• One of my favorite ways to play, fully ruined by making it so you could destroy vehicles in later iterations of the game.
  • In whatever Halo first allowed the sword we created a Multiplayer game we called “Bat Leg Rounds” where we only used the sword and could only fight in a specific spot.  You had to run immediately to that spot and then try to keep it as long as possible.  Screaming “There can only be one!” constantly was encouraged.
  • Golf… Yes a buddy and I created a way to play golf where we… ok, this is kind of complicated.  There were four players, two teams.  Two guys were Red and two guys were Blue.  Then you pair off by making one Red guy the caddie for a Blue guy and vice versa.  What you needed to do was kill the other persons caddie. By game standards they were your teammate thus it gave you negative points.  However if you accidentally killed the opposing golfer you’d naturally gain points off setting any negative points gained by killing their caddie.  Just like in golf, the person with the fewest points won!  This was more of a chance for my buddies and I to drive around Blood Gultch pretending it was a golf course…and yes we did this at like four in the morning…shut up.
We got a tank up on one too.

We got a tank up on one too.

Other than my buddies attempting to get the Warthog as far into EVERY mission it was made available in, much further than it was meant to go I assure you, I can’t recall anything else for now.  Oh well, long Post Script for ya!

The Myer’s Briggs Type Indicator and The PC: Part Two of a Two Part MTBI & RPGs Review


In Part One of this amateur study of the MBTI I spent a great deal of time on how this test could help a DM characterize the players in their game and how they might use the Types discerned in order to better run a game.  That use of the test actually runs a bit counterpoint to how many actually use the MBTI.  In actuality, a more common method for using this test in today’s world is to take it yourself and get a better idea of where you fall along the scale.  Once you discover your leanings it is a common strategy to use that knowledge to better understand yourself and where you preferences lie.  Once you know these it may help you to understand why you don’t work as well with a certain other type.  Going even further, you can use this knowledge to know where you might strengthen yourself too.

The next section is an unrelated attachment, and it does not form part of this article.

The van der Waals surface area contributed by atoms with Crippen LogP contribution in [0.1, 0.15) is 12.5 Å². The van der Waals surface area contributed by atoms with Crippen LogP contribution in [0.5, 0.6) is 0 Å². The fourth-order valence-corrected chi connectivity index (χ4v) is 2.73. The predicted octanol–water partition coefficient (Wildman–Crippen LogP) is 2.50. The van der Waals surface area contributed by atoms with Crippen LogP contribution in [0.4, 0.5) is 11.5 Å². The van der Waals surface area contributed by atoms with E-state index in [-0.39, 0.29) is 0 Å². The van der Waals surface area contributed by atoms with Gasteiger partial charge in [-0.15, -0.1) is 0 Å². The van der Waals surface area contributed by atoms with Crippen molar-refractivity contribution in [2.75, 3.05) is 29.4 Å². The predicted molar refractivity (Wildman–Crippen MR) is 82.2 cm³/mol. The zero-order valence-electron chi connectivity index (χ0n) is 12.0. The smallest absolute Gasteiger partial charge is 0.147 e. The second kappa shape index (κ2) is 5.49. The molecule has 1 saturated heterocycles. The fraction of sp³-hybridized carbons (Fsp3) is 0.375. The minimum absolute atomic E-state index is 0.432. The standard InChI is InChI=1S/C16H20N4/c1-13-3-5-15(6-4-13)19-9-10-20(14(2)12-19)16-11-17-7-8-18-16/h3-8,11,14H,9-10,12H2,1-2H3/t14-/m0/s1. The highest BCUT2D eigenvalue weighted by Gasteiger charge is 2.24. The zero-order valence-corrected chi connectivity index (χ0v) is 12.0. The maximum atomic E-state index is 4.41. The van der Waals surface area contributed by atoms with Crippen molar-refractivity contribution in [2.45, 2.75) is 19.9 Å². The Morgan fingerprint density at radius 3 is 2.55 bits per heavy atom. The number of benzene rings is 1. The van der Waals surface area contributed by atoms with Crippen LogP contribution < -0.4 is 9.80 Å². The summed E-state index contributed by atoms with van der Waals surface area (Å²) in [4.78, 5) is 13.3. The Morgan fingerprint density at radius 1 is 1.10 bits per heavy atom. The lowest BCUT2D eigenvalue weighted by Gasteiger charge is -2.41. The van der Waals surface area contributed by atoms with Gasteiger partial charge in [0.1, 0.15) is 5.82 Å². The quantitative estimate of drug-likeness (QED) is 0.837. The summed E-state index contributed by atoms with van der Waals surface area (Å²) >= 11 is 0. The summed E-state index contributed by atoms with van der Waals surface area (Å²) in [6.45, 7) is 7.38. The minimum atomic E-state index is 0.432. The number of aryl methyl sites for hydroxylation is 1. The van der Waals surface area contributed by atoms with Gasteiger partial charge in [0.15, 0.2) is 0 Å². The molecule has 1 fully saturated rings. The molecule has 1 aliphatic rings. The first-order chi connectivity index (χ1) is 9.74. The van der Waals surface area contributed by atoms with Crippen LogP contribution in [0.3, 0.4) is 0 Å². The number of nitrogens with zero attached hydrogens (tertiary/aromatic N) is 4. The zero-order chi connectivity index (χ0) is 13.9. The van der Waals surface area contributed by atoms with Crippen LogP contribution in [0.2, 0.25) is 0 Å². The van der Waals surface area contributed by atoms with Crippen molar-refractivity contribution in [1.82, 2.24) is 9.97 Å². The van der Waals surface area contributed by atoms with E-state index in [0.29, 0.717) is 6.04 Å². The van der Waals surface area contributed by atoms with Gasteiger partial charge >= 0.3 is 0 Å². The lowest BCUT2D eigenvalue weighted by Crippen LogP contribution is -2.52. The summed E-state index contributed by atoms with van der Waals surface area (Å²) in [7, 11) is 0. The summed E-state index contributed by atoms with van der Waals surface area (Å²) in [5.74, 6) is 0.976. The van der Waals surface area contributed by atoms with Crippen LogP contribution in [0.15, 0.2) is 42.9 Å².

I would like to posit that games like Dungeons and Dragons, and other Tabletop RPGs, are very strong methods for training up a Type or Preference you don’t commonly adhere to.  People often call D&D an “Escape Mechanism” but what if it can be more than a simple release from your troubles in reality?  What if spending time “in-game” as a different persona can be used to help, say, an Extrovert better understand how to think as an Introvert?

Businesses spend tons of money on team building and training every year trying to get a group to work together.  In fact, this entire two-part blog post stemmed from a leadership training I undertook where we had ourselves evaluated using the MBTI with the intent to help us better understand ourselves, coworkers, and to finally point out areas we might wish to “improve” ourselves in.  Games in general sometimes show up in these types of training endeavors.  Typically they might be games that rely on teams to work together to solve problems or even learn to trust each other.  Is any og this sounding a mite familiar?This is why I think RPGs could be great training tools in the business world in general.  You have groups work together to solve problems all the time in RPGs, and you certainly have to learn to trust one another to make sure you all get out of dangerous situations in tact.